Wildfires have proven to be a major issue in 2022 with a hot and dry climate. The Fairview Fire is spreading at a rapid pace, burning thousands of acres.
By Wednesday evening the fire had almost doubled in size in just six hours.
According to KTLA News, at 4:30 p.m. on Wednesday the fire was at 9,846 burned acres.
Just six hours later, it was up to 19,377 acres.
The containment hasn’t surpassed 5% as firefighters work tirelessly to keep the fire at bay.
More evacuation orders and warnings continue to go out.
The following evacuation orders have been issued due to the Fairview Fire
- South of Cactus Valley Road, north of Minto Way, north of Red Mountain Road, east of Sage Road and west of the U.S. Forest Service boundary
- West of Wilson Way, south of Highway 74, east of Fairview Avenue and north of Stetson
- South of Stetson Avenue, north of Cactus Valley Road, west of Bautista Canyon and east of State Street
The following areas have been issued evacuation warnings due to the wildfire HEADER 3
- West of Fairview, south of Highway 74, north of Stetson, east of Soboba Street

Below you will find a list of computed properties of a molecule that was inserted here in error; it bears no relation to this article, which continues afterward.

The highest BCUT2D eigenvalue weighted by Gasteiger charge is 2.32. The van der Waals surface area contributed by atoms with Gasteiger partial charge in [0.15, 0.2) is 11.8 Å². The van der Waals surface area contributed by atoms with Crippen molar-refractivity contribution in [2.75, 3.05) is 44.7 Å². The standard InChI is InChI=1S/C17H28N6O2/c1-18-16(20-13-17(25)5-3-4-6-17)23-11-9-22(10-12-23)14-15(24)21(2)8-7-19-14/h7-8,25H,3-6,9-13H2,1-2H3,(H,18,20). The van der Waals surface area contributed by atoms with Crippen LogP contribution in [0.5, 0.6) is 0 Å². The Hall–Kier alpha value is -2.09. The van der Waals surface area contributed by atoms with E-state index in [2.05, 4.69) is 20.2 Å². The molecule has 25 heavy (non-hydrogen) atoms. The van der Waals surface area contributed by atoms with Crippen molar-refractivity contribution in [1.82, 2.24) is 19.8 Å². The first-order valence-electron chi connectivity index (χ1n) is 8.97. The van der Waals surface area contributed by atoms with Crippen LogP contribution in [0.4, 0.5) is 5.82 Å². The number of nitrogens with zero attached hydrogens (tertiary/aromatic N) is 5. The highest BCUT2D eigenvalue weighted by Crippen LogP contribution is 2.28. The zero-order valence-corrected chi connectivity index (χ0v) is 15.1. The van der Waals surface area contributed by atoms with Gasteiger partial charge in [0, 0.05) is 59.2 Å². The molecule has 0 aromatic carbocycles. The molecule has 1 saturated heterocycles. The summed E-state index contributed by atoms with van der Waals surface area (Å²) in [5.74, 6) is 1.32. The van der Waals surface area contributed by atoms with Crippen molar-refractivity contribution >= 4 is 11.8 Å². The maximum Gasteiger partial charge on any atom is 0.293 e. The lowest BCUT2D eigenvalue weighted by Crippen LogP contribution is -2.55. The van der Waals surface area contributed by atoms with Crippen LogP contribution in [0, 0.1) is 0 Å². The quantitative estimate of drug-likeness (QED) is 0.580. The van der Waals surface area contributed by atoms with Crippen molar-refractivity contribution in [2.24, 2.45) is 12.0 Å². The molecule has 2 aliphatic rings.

- East of Fairview, north of Highway 74, south of San Jacinto River bed, east of Wilson Way
- East of Red Mountain Road and the Cahuilla Mountain U.S. Forest Service boundary
- South of Minto Way, south of Red Mountain Road, west of Stanley Road, north of Stanley Road and east of Sage Road
Many people are choosing to remain with their homes, despite the warnings.
Riverside County Sheriff’s Department Sgt. Brandi Swan spoke at a news conference regarding the Fairview Fire on Wednesday.
“We have gone to over 3,700 homes to make notifications, and I would say that maybe a quarter of those people are actually leaving,” Swan said.
Families and residents cannot be forced to leave their homes, but once they leave they are able to be kept out of their homes.
Where did the Fairview Fire start?
The fire began on Monday afternoon.
Flames erupted close to Fairview Avenue and Bautista Canyon Road.
The fire swiftly overtook hundreds of acres and many homes.
Seven structures have been lost so far but that number is expected to grow.
Deaths have been reported in relation to the fire
Two people were pronounced dead on Wednesday due to the fire.